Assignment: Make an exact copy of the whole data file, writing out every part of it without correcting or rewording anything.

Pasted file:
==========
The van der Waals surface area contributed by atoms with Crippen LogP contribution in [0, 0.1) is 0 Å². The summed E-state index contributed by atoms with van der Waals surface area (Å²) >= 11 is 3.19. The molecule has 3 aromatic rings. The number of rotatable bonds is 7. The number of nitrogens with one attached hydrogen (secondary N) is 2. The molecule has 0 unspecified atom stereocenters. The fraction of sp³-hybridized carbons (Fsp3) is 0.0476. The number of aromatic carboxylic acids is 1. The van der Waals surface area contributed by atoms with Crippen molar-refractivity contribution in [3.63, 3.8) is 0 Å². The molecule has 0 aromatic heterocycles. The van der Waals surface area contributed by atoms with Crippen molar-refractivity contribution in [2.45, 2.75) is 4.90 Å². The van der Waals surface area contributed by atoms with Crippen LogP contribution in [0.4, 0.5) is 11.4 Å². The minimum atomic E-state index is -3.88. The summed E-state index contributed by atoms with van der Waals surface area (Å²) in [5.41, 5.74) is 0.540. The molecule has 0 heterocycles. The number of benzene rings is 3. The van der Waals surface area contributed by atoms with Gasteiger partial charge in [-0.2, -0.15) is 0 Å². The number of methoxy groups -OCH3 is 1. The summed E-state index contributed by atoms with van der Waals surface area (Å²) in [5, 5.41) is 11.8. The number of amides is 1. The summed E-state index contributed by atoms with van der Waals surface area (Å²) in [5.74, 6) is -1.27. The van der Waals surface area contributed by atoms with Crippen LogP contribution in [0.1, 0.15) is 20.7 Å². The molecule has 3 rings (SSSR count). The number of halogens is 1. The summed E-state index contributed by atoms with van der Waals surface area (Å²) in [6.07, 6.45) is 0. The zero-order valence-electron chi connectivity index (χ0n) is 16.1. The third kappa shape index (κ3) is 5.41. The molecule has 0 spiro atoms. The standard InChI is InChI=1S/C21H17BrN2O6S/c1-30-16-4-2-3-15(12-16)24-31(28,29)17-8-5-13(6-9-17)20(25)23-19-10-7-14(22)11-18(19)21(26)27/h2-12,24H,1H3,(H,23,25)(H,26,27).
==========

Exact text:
The van der Waals surface area contributed by atoms with Crippen LogP contribution in [0, 0.1) is 0 Å². The summed E-state index contributed by atoms with van der Waals surface area (Å²) >= 11 is 3.19. The molecule has 3 aromatic rings. The number of rotatable bonds is 7. The number of nitrogens with one attached hydrogen (secondary N) is 2. The molecule has 0 unspecified atom stereocenters. The fraction of sp³-hybridized carbons (Fsp3) is 0.0476. The number of aromatic carboxylic acids is 1. The van der Waals surface area contributed by atoms with Crippen molar-refractivity contribution in [3.63, 3.8) is 0 Å². The molecule has 0 aromatic heterocycles. The van der Waals surface area contributed by atoms with Crippen molar-refractivity contribution in [2.45, 2.75) is 4.90 Å². The van der Waals surface area contributed by atoms with Crippen LogP contribution in [0.4, 0.5) is 11.4 Å². The minimum atomic E-state index is -3.88. The summed E-state index contributed by atoms with van der Waals surface area (Å²) in [5.41, 5.74) is 0.540. The molecule has 0 heterocycles. The number of benzene rings is 3. The van der Waals surface area contributed by atoms with Gasteiger partial charge in [-0.2, -0.15) is 0 Å². The number of methoxy groups -OCH3 is 1. The summed E-state index contributed by atoms with van der Waals surface area (Å²) in [5, 5.41) is 11.8. The number of amides is 1. The summed E-state index contributed by atoms with van der Waals surface area (Å²) in [5.74, 6) is -1.27. The van der Waals surface area contributed by atoms with Crippen LogP contribution in [0.1, 0.15) is 20.7 Å². The molecule has 3 rings (SSSR count). The number of halogens is 1. The summed E-state index contributed by atoms with van der Waals surface area (Å²) in [6.07, 6.45) is 0. The zero-order valence-electron chi connectivity index (χ0n) is 16.1. The third kappa shape index (κ3) is 5.41. The molecule has 0 spiro atoms. The standard InChI is InChI=1S/C21H17BrN2O6S/c1-30-16-4-2-3-15(12-16)24-31(28,29)17-8-5-13(6-9-17)20(25)23-19-10-7-14(22)11-18(19)21(26)27/h2-12,24H,1H3,(H,23,25)(H,26,27).